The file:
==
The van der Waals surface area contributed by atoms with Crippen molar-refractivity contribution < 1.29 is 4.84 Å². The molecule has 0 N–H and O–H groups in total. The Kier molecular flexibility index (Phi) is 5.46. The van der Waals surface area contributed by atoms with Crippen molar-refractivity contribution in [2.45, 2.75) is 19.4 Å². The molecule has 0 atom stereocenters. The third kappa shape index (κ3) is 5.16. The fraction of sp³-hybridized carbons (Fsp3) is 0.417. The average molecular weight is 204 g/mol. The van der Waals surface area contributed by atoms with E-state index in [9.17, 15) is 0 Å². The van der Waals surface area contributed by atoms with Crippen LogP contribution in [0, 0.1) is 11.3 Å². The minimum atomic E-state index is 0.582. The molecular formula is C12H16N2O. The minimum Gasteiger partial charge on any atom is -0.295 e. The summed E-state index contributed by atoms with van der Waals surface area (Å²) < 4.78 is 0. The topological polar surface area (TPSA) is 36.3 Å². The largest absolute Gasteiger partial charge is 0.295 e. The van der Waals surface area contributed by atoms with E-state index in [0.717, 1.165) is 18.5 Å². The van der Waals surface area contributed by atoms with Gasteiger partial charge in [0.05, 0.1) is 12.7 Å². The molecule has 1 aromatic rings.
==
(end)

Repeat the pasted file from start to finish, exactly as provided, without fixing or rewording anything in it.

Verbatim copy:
The van der Waals surface area contributed by atoms with Crippen molar-refractivity contribution < 1.29 is 4.84 Å². The molecule has 0 N–H and O–H groups in total. The Kier molecular flexibility index (Phi) is 5.46. The van der Waals surface area contributed by atoms with Crippen molar-refractivity contribution in [2.45, 2.75) is 19.4 Å². The molecule has 0 atom stereocenters. The third kappa shape index (κ3) is 5.16. The fraction of sp³-hybridized carbons (Fsp3) is 0.417. The average molecular weight is 204 g/mol. The van der Waals surface area contributed by atoms with E-state index in [9.17, 15) is 0 Å². The van der Waals surface area contributed by atoms with Crippen LogP contribution in [0, 0.1) is 11.3 Å². The minimum atomic E-state index is 0.582. The molecular formula is C12H16N2O. The minimum Gasteiger partial charge on any atom is -0.295 e. The summed E-state index contributed by atoms with van der Waals surface area (Å²) < 4.78 is 0. The topological polar surface area (TPSA) is 36.3 Å². The largest absolute Gasteiger partial charge is 0.295 e. The van der Waals surface area contributed by atoms with E-state index in [0.717, 1.165) is 18.5 Å². The van der Waals surface area contributed by atoms with Gasteiger partial charge in [0.05, 0.1) is 12.7 Å². The molecule has 1 aromatic rings.